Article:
Transformative Leader: Taking People with You
Change is imperative. The ability to adapt to new situations, embrace innovation and work ahead of the curve is an absolute necessity to survive and thrive today. A Transformational Leader envisions transformative change of a team or organization not only when the ecosystem asks for it, like in ‘the new normal’, but also for growth when things are ‘normal’. Having envisioned a change, the transformative leader then needs to take people along for manifesting the vision. The how-to follows.
Know your people.
How would you assuage threat perceptions triggered by change? A Transformational Leader knows what drives their people and what will help align them to the proposed change.
There are two types of people in an organization—the gatekeepers (also called protectors) and innovators. The gatekeepers are risk averse and motivated to protect the status quo. They need to be convinced that the change is less risky than the status quo. Communicate the rationale for change. Communicate frequently, clearly and through various platforms and forums where your employees gather—now online. Allow them opportunity to voice their concerns. Listen and let them know you’ve heard them. The innovators are primed for and energized by change. They are your champions of change. Their need is to be convinced that the new direction is the right future. Communicate your vision with them. Kindle their excitement and passion for this new future you see.
Use storytelling to take your people along. Facts and logic are brainy. The heart is uninvolved. But when you need people to become champions and supporters of your vision and change, you have to contend with fear and elevate them to a place of passionate support. You need to involve the heart. Storytelling activates multiple centers of the brain at once, including those for image processing, as well as emotions. As Maya Angelou—novelist, poet and civil rights activist—says: “People won’t remember what you said or did; they will remember how you made them feel.” And you want your people to remember why your vision and the change involved are good! Your story telling can take the shape of an actual story that conveys what you have to say. A subtler way is to use storytelling techniques to trigger the same effect as stories. For example, using words that stimulate sensory centers of the brain or evoke feelings. The more often-used technique is to sprinkle stories of personal experience and anecdotes at appropriate points in your message to take it home. A Transformational Leader knows their people and knows how to move them to action.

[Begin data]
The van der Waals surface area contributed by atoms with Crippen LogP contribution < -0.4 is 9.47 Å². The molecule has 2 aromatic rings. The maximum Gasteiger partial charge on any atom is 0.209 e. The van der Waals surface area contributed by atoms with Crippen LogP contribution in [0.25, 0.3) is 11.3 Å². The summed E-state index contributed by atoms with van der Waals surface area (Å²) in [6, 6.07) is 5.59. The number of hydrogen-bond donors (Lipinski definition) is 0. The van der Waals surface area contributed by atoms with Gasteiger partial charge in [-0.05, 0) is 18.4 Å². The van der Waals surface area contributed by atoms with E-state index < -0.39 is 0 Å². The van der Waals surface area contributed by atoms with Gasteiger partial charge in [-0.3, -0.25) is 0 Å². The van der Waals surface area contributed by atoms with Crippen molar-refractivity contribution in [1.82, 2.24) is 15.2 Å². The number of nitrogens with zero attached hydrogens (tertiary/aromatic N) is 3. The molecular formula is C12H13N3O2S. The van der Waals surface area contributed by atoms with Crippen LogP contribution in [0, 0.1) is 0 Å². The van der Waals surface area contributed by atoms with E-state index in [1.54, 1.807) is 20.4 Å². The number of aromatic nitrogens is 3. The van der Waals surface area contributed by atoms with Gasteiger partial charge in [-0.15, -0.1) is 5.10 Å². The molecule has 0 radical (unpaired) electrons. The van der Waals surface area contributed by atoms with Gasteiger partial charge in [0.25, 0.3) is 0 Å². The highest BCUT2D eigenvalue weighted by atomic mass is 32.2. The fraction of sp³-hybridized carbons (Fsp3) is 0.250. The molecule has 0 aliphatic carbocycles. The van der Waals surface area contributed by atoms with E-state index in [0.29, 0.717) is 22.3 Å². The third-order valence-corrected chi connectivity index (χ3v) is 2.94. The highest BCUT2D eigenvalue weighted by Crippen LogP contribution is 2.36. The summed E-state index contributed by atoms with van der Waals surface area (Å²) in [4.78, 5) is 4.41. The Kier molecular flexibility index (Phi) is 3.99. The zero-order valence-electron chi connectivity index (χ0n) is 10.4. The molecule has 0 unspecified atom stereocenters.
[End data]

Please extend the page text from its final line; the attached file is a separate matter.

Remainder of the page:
Avon, a successful and profitable company since its inception in 1887 was witnessing a lag in sales by 1990s. The reason: the brand was viewed as a line of ‘cheap’ cosmetics that only grandmothers wore. Andrea Jung who joined Avon in 1994 set about changing this brand perception by replacing an older product line with a new one, a more expensive one. And she met with a huge resistance from local Avon salespersons who sold the products to friends and neighbors and were selling well. It was hard for them to believe replacing a reliable product with a new, expensive one was the answer to the company’s troubles. Market research data didn’t help in convincing them. Then, Jung asked the question that hit the message home. She asked if they wore Avon fragrances. Perspective shifted and the Avon salespersons came around to vision and accepted the need for change. Within 6 short years, Andrea Jung became Avon’s CEO, and Avon’s sales jumped from 5.3$ billion to nearly 8$ billion, the stock rose 164% with 5 consecutive years of double-digit growth.
Andrea’s foresight on what needed to change, her understanding of Avon’s business and salespersons helped her successfully overhaul what Avon stood for. Andrea’s Avon story is the story of a Transformative Leader taking an organization in a new direction successfully by taking people along with her vision.